What is your favorite thing about being a woman exporter?

“I haven’t really thought of myself as a woman exporter.  On the other hand, the world sees me as an “American Woman,” so there’s that!  Though there are times when doors were probably closed and we lost business due to my being female, I guess the best part of it is the chance to leverage the fact that I’m different, which is an asset.  I certainly stand out in this field of work so perhaps am more memorable than just another salesman. And in some cultures, the men have an ancient and proud sense of civility towards women and actually take more time to explain the project circumstances to them than they would with another man.  One must evaluate each situation and apply one’s strengths accordingly.”

What advice would you give other women-owned or led businesses looking to expand their international sales?

Start the journey with your local U.S. [Commercial Service] office who will educate you on the steps towards creating an export plan and the export tools that are available. Join the local International Trade organizations in your area to network with others and learn from them. Connect with your State’s Trade Office to learn about any exporting resources that exist - you may even find a grant is available to assist.  Go through an export education and training program, like ExporTech. And you will have to understand the rules around export compliance.  At first all the information is overwhelming, but keep pecking at it, and always reach out and question your new colleagues when you come up against something you don’t understand.”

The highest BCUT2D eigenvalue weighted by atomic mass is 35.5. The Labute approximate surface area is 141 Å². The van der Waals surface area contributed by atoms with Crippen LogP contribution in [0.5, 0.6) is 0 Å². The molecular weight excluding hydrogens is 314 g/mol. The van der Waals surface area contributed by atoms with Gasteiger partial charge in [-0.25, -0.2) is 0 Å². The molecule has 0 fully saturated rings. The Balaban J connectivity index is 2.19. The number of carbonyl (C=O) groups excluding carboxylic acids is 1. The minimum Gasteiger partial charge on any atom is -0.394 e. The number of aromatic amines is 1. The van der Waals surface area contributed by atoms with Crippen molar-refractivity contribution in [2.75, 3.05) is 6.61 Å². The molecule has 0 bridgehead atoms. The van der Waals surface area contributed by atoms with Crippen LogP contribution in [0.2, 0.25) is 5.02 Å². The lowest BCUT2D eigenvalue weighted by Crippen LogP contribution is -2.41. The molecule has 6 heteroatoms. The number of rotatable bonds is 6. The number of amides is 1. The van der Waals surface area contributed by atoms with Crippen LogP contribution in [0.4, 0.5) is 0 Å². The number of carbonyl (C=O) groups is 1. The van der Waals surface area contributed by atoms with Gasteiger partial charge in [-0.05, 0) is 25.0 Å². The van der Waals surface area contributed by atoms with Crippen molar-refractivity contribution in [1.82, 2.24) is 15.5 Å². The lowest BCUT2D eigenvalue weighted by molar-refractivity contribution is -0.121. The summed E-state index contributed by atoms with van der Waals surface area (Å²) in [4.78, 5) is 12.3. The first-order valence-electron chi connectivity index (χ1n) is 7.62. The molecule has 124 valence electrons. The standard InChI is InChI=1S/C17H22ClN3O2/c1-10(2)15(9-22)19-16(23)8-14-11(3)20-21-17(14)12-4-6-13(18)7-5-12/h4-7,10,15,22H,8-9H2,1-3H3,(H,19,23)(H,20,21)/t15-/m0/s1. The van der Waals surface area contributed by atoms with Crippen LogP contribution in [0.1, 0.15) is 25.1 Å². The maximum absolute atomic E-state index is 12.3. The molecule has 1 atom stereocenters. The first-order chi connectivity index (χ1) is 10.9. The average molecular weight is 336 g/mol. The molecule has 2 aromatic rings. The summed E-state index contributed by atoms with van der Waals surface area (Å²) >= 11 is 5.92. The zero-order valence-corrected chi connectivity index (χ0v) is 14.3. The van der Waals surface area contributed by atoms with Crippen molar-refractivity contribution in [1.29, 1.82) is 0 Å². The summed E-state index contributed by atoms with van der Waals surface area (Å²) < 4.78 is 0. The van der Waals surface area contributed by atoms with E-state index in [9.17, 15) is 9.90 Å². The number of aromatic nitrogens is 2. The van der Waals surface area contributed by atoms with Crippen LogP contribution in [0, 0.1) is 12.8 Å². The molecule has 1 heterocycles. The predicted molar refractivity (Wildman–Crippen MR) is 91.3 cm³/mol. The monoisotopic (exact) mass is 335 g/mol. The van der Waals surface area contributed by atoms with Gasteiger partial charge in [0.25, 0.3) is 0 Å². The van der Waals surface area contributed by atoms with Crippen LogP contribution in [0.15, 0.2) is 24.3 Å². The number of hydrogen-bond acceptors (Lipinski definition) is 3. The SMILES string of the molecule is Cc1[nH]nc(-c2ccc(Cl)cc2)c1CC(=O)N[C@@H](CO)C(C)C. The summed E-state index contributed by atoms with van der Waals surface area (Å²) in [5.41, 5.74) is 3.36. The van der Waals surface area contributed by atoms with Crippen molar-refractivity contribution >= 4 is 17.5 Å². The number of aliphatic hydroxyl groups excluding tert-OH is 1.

What would you consider your greatest export success?

“We are always looking forward, but when I look back I can’t limit the answer to just one experience!  We completed three different projects in Nigeria, a historically challenging market.  In the height of the Iraq war we supplied harvesting equipment and multiple aquatic vegetation shredders for their irrigation scheme on the Tigris and Euphrates Rivers.  We successfully completed a high-profile contract on Kenyan Lake Victoria that was financed by the World Bank.  More recently we supplied equipment to Malawi that was financed by the Millennium Challenge Corporation.  And we just won a multi-year contract with the United Nations to supply aquatic vegetation shredders that will enable them to deliver supplies to remote villages.  Each of these experiences was built on top of the previous one. The fact that we are able to help people around the world improve and restore their waterways is our greatest export success.”